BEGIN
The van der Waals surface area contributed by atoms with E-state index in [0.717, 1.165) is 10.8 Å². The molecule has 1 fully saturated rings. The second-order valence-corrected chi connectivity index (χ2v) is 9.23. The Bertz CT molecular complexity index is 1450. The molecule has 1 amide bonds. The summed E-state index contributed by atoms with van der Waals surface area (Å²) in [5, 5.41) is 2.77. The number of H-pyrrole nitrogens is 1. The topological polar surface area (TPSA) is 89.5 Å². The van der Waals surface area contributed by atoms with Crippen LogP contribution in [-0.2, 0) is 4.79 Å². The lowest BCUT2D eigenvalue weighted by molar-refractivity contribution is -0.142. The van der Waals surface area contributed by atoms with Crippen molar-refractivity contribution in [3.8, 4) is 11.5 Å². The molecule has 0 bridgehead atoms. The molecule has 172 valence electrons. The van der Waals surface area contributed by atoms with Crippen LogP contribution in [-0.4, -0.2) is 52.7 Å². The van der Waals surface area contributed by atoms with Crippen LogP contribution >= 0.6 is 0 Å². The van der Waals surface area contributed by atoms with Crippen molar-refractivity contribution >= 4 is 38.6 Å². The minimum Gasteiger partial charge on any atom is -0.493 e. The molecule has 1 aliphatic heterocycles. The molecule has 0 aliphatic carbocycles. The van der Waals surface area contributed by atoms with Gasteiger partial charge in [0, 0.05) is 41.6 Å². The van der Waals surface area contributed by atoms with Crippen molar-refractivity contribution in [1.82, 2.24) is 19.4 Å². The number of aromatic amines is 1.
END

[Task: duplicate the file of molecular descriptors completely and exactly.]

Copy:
The van der Waals surface area contributed by atoms with E-state index in [0.717, 1.165) is 10.8 Å². The molecule has 1 fully saturated rings. The second-order valence-corrected chi connectivity index (χ2v) is 9.23. The Bertz CT molecular complexity index is 1450. The molecule has 1 amide bonds. The summed E-state index contributed by atoms with van der Waals surface area (Å²) in [5, 5.41) is 2.77. The number of H-pyrrole nitrogens is 1. The topological polar surface area (TPSA) is 89.5 Å². The van der Waals surface area contributed by atoms with Crippen LogP contribution in [-0.2, 0) is 4.79 Å². The lowest BCUT2D eigenvalue weighted by molar-refractivity contribution is -0.142. The van der Waals surface area contributed by atoms with Crippen molar-refractivity contribution in [3.8, 4) is 11.5 Å². The molecule has 0 bridgehead atoms. The molecule has 172 valence electrons. The van der Waals surface area contributed by atoms with Crippen LogP contribution in [-0.4, -0.2) is 52.7 Å². The van der Waals surface area contributed by atoms with Crippen LogP contribution >= 0.6 is 0 Å². The van der Waals surface area contributed by atoms with Crippen molar-refractivity contribution >= 4 is 38.6 Å². The minimum Gasteiger partial charge on any atom is -0.493 e. The molecule has 1 aliphatic heterocycles. The molecule has 0 aliphatic carbocycles. The van der Waals surface area contributed by atoms with Gasteiger partial charge in [0, 0.05) is 41.6 Å². The van der Waals surface area contributed by atoms with Crippen molar-refractivity contribution in [1.82, 2.24) is 19.4 Å². The number of aromatic amines is 1.